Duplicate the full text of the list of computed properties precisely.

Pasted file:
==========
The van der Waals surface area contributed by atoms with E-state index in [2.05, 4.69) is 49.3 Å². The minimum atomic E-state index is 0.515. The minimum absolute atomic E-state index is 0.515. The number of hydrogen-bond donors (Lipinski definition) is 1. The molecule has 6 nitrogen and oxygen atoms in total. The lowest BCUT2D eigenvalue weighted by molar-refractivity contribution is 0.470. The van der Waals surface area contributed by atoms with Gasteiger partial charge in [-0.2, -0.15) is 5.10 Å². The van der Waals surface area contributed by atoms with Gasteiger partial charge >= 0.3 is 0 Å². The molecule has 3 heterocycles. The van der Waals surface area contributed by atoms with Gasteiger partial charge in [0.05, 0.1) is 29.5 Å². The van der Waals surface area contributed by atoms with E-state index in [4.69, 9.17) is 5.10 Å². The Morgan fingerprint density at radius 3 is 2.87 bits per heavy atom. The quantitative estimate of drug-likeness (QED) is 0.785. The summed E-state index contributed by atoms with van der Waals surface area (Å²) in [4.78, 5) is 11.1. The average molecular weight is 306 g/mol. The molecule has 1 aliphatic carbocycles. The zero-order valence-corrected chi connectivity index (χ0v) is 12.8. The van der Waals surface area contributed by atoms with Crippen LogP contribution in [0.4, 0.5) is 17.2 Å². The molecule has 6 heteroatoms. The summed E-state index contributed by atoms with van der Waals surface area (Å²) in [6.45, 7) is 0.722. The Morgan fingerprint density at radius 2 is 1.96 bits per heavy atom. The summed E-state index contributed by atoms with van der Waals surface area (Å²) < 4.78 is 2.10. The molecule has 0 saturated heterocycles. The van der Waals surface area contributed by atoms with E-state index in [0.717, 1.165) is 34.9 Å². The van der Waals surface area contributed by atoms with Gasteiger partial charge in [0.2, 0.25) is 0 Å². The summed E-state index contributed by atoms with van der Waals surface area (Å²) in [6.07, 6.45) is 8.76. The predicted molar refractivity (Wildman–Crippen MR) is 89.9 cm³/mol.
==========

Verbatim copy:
The van der Waals surface area contributed by atoms with E-state index in [2.05, 4.69) is 49.3 Å². The minimum atomic E-state index is 0.515. The minimum absolute atomic E-state index is 0.515. The number of hydrogen-bond donors (Lipinski definition) is 1. The molecule has 6 nitrogen and oxygen atoms in total. The lowest BCUT2D eigenvalue weighted by molar-refractivity contribution is 0.470. The van der Waals surface area contributed by atoms with Gasteiger partial charge in [-0.2, -0.15) is 5.10 Å². The van der Waals surface area contributed by atoms with Gasteiger partial charge >= 0.3 is 0 Å². The molecule has 3 heterocycles. The van der Waals surface area contributed by atoms with Gasteiger partial charge in [0.05, 0.1) is 29.5 Å². The van der Waals surface area contributed by atoms with E-state index in [4.69, 9.17) is 5.10 Å². The Morgan fingerprint density at radius 3 is 2.87 bits per heavy atom. The quantitative estimate of drug-likeness (QED) is 0.785. The summed E-state index contributed by atoms with van der Waals surface area (Å²) in [4.78, 5) is 11.1. The average molecular weight is 306 g/mol. The molecule has 1 aliphatic carbocycles. The zero-order valence-corrected chi connectivity index (χ0v) is 12.8. The van der Waals surface area contributed by atoms with Crippen LogP contribution in [0.4, 0.5) is 17.2 Å². The molecule has 6 heteroatoms. The summed E-state index contributed by atoms with van der Waals surface area (Å²) in [6.45, 7) is 0.722. The Morgan fingerprint density at radius 2 is 1.96 bits per heavy atom. The summed E-state index contributed by atoms with van der Waals surface area (Å²) < 4.78 is 2.10. The molecule has 0 saturated heterocycles. The van der Waals surface area contributed by atoms with E-state index in [0.717, 1.165) is 34.9 Å². The van der Waals surface area contributed by atoms with Gasteiger partial charge in [0.2, 0.25) is 0 Å². The summed E-state index contributed by atoms with van der Waals surface area (Å²) in [6.07, 6.45) is 8.76. The predicted molar refractivity (Wildman–Crippen MR) is 89.9 cm³/mol.